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anneke
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PostPosted: Sun Jul 25, 2004 5:10 pm    Post subject: Reply with quote

Compare to these two pieces from the Louvre collection:

<no longer available>

The one on the left is closer to the statue at the Bolton museum.
The statue of what is clearly an Amarna Princess shows the lock of hair on her right shoulder.
I wonder if this is what the head of the Bolton museum piece would have looked like. (Just idle speculation on my part Very Happy )
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Last edited by anneke on Tue Mar 21, 2006 12:59 pm; edited 2 times in total
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Segereh
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PostPosted: Sun Jul 25, 2004 5:31 pm    Post subject: Reply with quote

Maybe just idle speculation, but very insighted. Smile
Never seen that first statue before, but it reminded me to the Louvre's statue as well - got to love that one. The right side of the head (and the wig in particular) doesn't show though, giving probable rise to the theory of it resembling the sidelocked wig of the Amarna princess u've shown. But the lack of something doesn't necessarily imply something never (initally) was there, so I was thinking it to be more like the heavier wigs, as worn by fully grown up women. Seeing the curves on the alabaster statue that would make sense?



Something more like that?
Wouldn't be "usual" for Nef as well though.
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anneke
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PostPosted: Sun Jul 25, 2004 5:37 pm    Post subject: Reply with quote

On the statue from the Bolton museum the other shoulder seems to be smooth though. I.e. not rough edges as it would be if the other part of the wig had broken off.

The body is definitely that of a mature woman though Laughing
Seems to limit the image as being that of Nefertiti, Meritaten, Ankhesenpaaten, or maybe Kiya?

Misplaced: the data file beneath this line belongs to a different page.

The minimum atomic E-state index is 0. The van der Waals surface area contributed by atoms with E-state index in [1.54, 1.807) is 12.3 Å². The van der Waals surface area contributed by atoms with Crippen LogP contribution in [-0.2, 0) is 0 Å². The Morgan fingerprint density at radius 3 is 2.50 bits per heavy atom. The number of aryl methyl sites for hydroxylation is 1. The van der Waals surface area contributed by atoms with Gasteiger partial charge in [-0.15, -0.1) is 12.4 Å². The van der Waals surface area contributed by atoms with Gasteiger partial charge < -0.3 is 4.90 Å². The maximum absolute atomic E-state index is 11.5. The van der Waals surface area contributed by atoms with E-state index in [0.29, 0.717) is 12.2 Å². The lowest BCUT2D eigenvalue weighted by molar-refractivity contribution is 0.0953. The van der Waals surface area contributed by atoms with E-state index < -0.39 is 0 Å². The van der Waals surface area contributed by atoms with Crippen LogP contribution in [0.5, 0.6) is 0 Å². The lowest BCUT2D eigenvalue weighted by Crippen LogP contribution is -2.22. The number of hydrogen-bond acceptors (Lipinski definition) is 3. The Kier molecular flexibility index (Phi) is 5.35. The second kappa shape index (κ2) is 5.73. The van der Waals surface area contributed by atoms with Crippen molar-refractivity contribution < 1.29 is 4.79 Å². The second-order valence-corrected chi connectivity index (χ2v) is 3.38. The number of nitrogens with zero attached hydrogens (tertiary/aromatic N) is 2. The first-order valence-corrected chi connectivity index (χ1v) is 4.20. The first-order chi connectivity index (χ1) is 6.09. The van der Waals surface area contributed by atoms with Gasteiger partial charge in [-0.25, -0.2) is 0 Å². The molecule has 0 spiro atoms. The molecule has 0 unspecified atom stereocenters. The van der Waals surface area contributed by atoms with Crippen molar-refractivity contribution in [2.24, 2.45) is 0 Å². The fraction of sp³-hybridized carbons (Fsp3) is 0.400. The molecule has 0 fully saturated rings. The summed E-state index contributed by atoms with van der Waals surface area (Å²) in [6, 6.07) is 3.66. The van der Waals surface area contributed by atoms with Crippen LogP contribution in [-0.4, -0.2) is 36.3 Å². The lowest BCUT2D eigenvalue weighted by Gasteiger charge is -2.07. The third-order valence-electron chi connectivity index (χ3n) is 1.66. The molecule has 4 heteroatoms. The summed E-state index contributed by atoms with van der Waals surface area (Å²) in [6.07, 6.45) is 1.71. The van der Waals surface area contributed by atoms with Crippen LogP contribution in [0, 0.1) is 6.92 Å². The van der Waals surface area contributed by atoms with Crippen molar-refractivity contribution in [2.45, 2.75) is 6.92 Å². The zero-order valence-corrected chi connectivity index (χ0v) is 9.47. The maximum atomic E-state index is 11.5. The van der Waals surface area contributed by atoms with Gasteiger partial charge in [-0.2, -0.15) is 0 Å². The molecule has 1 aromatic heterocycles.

Looks like the statues may have been in a "striding ppose" as well. Both the Louvre and the Bolton statue seem to have the left leg in front of the right leg.
I wonder where the statues were from? A temple most likely?
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PostPosted: Sun Jul 25, 2004 5:44 pm    Post subject: Reply with quote

U might be right again there.
What I was wondering...
Next to the 'striding' the statue seems 'turned'. Like not completely 'fixed' as usual. I don't know precisely how to say that, but if u look at the waste, she seems to be in motion or something. Much alike Greek statues. It might be the photograph or the damage, but it looks weird.

I would definitely love this one to be Ankhes's or Kiya's. Smile
Somehow I doubt statues like these ever winding up in a temple though.
Maybe more something for 'private use'? Like in a palace?
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anneke
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PostPosted: Sun Jul 25, 2004 5:54 pm    Post subject: Reply with quote

I noticed that too. The body seems to be a bit in an S-shape. Her hips are slightly tilted.
Gives the impression of dancing. Very Happy

On this page are more views:
http://www.boltonmuseums.org.uk/HTML/index.asp


The picture on the right also shows her shoulders seem to be turned.

It gives the impression of animation.
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anneke
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PostPosted: Sun Jul 25, 2004 6:03 pm    Post subject: Reply with quote

Lady does look rather "Rubenesque" doesn't she? Cool

It says on the museum wesite that the piece had been in private hands for 110 years. So it must have been discovered in the 1890's.
I wonder where they found it?
It was in the hands of a Lancashire family for all that time. Must have been bought on the illegal market I presume.
I guess it could have come from a tomb as well.